32. Get Fun out of your Work- If your work is a boring, deadly, dull grind to you, you’ll certainly fail at it. It can’t be pleasurable for your prospects to enjoy doing business with you, rather than with your competitors, you have to learn how to enjoy your work. And very often this is merely a question of attitude. A man called Joe Marshall hated selling because he did it badly. Every time he approached a prospect, he anticipated a defeat. After 4 months at it, the company teamed him with one of its better sales people, Bill Holzman. To Holzman, selling was fun, Marshall couldn’t understand it. How could selling be fun? Holzman explained that they were going to meet lots of nice people, going into interesting homes, starting on new adventures, and being paid for it besides. “But what is fun about having the door slammed in your face?” asked Marshall. His friend said that it meant he had one less person to sell to and that made his day all the easier. Marshall got the point, his attitude changed and found his work progressively easier. After a while, it became fun for him too.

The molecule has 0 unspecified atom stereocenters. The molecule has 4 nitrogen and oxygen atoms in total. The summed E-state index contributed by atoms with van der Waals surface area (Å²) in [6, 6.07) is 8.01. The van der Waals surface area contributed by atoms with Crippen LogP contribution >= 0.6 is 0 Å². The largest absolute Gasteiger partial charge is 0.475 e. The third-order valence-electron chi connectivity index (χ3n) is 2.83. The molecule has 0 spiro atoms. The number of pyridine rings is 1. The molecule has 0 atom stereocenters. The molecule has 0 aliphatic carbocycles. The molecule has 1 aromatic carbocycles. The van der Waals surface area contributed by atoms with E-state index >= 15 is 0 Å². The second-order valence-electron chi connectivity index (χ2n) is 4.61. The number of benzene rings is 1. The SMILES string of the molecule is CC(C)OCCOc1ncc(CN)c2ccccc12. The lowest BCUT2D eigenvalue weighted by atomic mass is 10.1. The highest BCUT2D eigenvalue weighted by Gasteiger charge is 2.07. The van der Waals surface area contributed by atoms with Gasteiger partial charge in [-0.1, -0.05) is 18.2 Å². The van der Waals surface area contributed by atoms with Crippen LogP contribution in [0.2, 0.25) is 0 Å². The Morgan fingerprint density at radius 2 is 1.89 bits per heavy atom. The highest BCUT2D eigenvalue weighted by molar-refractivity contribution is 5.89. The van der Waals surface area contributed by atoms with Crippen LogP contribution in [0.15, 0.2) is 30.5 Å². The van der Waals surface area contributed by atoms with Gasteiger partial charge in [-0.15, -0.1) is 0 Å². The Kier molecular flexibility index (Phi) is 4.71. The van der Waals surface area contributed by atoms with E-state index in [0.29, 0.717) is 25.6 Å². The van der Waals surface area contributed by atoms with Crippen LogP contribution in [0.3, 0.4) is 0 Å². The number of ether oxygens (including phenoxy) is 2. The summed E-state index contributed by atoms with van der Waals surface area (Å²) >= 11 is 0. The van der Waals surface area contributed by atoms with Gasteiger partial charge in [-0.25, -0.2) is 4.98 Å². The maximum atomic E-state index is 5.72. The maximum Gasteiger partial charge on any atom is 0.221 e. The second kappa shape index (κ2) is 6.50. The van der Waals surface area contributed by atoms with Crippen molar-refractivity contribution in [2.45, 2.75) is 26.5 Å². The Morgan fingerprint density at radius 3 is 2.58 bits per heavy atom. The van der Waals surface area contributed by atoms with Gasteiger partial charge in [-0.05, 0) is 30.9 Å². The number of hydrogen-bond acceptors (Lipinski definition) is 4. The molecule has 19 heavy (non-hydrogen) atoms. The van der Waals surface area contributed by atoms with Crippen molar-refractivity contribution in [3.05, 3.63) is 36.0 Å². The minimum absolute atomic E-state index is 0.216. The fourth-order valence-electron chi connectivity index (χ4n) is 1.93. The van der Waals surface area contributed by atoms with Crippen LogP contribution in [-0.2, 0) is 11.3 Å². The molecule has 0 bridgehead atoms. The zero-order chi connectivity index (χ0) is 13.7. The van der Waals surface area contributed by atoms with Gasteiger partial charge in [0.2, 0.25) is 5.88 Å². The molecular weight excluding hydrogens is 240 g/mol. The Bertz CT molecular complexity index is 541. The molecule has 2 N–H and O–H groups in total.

33. Display Self-Respect- You must always be on an equal level with your customer. He buys your product or service because it is useful and thus valuable, not for any other reason. Moreover, if you wish him to respect you, you must respect yourself. You must be polite but not servile. In this day and age, servility is not considered a virtue.

34. Be Forthright Answer all questions fully and fairly – right on the line. Don’t give inadequate half-answers. When your prospect realizes you are not trying to duck or to evade issues, he will respect you and that respect will be communicated to your product or service.